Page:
Carlsbad, CA June 25, 2002 NexPrise wants to fill in the gap. The business process gap, that is.
The software company today released a library of customizable business applications intended to automate paper-based processes that have fallen between the cracks left by such other enterprise applications as enterprise resource planning (ERP) and product data management (PDM) systems.
The announcement marks the latest stage of evolution for NexPrise, a descendent of e-marketplace operator Ventro that more recently has focused on quote management and project management tools for discrete manufacturers in the aerospace and automotive industries, where the company has about 30 customers, including such marquee accounts as Boeing, Lockheed Martin, the Budd Co. and PPG Industries.
Today, NexPrise is highlighting its ability to offer targeted solutions to automate particular business processes, such as engineering change notices (ECN) or nonconforming materials. The company said its customers have highlighted the need for point applications to automate processes specific to their business, but typically these processes are so specific or so customized for a particular company that packaged enterprise applications are not designed to address them.
NexPrise builds and deploys its applications on its new nProcess Platform, which is based on NexPrise's collaboration technology but also includes an authoring studio, a new data model and enhanced graphical workflow. In addition, the new platform incorporates integration technology that NexPrise got with its acquisition of InfoPrise last December and that allows for linkages with various legacy applications, such as ERP and PDM systems.
By providing ready-made applications addressing specific process pain-points, NexPrise contends that it can rapidly within a few days automate a traditionally paper-based process and provide a rapid return on investment (ROI).
"Our intent," said the company's president and CEO, Ted Drysdale, "is to come out with a new platform and a new set of technology that allows us to provide the same high level of support applications but with less than half the effort than it has taken in the past."
In an interview Drysdale cited the case of a NexPrise customer that was able to use one of the new applications to automate its engineering change notice. The customer was spending about $600,000 on overnight delivery to get drawings, documents and ECNs to its suppliers and plants in order to get changes implemented. Using one of the new NexPrise tools, the customer was able to move that process online at a cost of about $100,000, eliminating most overnight delivery charges. In addition, because the new tool changed the process from serial with documents moving from one function to another in a chain to simultaneous with engineering, manufacturing and quality functions able to work on documents at the same time the customer was able to shorten its change notice cycle.
Drysdale said NexPrise was able to automate the process in about two days and was able to drive rapid adoption of the new tool by mimicking the paper forms that the company already use and to which the customer's employees and suppliers were already accustomed.
Companies can chose either to have NexPrise host the applications or to host the applications themselves. NexPrise charges an annual per-seat subscription fee ranging from about $30 to $100 dollars regardless of the number of applications a company elects to employ. "The intent is that if you can get enough processes, you can get more users," Drysdale said. Companies may incur some additional costs to integrate the applications into legacy ERP or PDM systems, too.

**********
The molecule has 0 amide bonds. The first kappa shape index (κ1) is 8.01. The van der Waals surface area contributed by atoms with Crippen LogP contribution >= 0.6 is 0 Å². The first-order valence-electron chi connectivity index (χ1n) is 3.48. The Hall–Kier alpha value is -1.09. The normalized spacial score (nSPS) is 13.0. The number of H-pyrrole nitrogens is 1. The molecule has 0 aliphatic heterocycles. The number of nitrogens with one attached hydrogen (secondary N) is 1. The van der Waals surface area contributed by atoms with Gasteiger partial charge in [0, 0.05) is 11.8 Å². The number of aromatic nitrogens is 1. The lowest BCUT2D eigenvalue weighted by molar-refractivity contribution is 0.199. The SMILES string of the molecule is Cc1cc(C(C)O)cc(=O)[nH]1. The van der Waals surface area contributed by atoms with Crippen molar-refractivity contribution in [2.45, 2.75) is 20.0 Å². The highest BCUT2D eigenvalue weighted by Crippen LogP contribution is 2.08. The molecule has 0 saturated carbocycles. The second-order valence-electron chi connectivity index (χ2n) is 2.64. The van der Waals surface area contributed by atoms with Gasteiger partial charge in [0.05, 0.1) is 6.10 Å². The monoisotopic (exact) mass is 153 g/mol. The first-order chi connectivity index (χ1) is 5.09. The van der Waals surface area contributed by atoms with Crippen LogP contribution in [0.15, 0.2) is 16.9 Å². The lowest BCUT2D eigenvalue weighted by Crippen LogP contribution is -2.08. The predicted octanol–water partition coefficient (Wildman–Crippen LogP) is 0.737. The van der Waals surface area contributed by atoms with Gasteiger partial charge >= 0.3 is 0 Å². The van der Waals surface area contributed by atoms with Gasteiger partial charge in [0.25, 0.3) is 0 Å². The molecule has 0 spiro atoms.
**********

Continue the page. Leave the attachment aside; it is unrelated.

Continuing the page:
John Moore, vice president for enterprise and supply chain solutions at technology consultancy ARC Advisory Group, suggested that the NexPrise applications may find favor among manufacturers that want to automate particular processes without going through the time and expense of working through, say, their ERP provider.
"Manufacturers today have a wide range of legacy applications that work, thus they will not want to rip these out and replace them with newer platforms that often require long and painful implementations," Moore said. "NexPrise is taking a different approach that allows companies to leverage their existing IT infrastructure by providing a solution set that focuses on enabling distinct business processes."
NexPrise is working with about 20 different applications at the moment, including Engineering Change Manager, Management of Change, Quote Manager, Supplier Quality Manager and Contract Data Manager, which are available now. Drysdale said that as he continues to talk with current and potential customers, he is finding increasing numbers of processes requiring automation, and he predicted that NexPrise's library would include 50 or 60 process-specific applications by the end of this year.
Janet Lubeck, global administrator for NexPrise customer Trelleborg Automotive, sees several areas where her company may look to employ the NexPrise applications. "We have initially targeted business processes in Purchasing, Engineering and Quality Assurance as ideal opportunities for automation using the new platform," Lubeck said.
Similarly, Chuck Barnard, program manager at Lockheed Martin Missiles and Fire Control, another current customer, sees several opportunities to automate processes. "With a host of new nProcess Platform-based applications," he said, "we see an opportunity to extend the benefits of NexPrise to many other business processes, beyond the procurement, program management and supplier management applications in place today."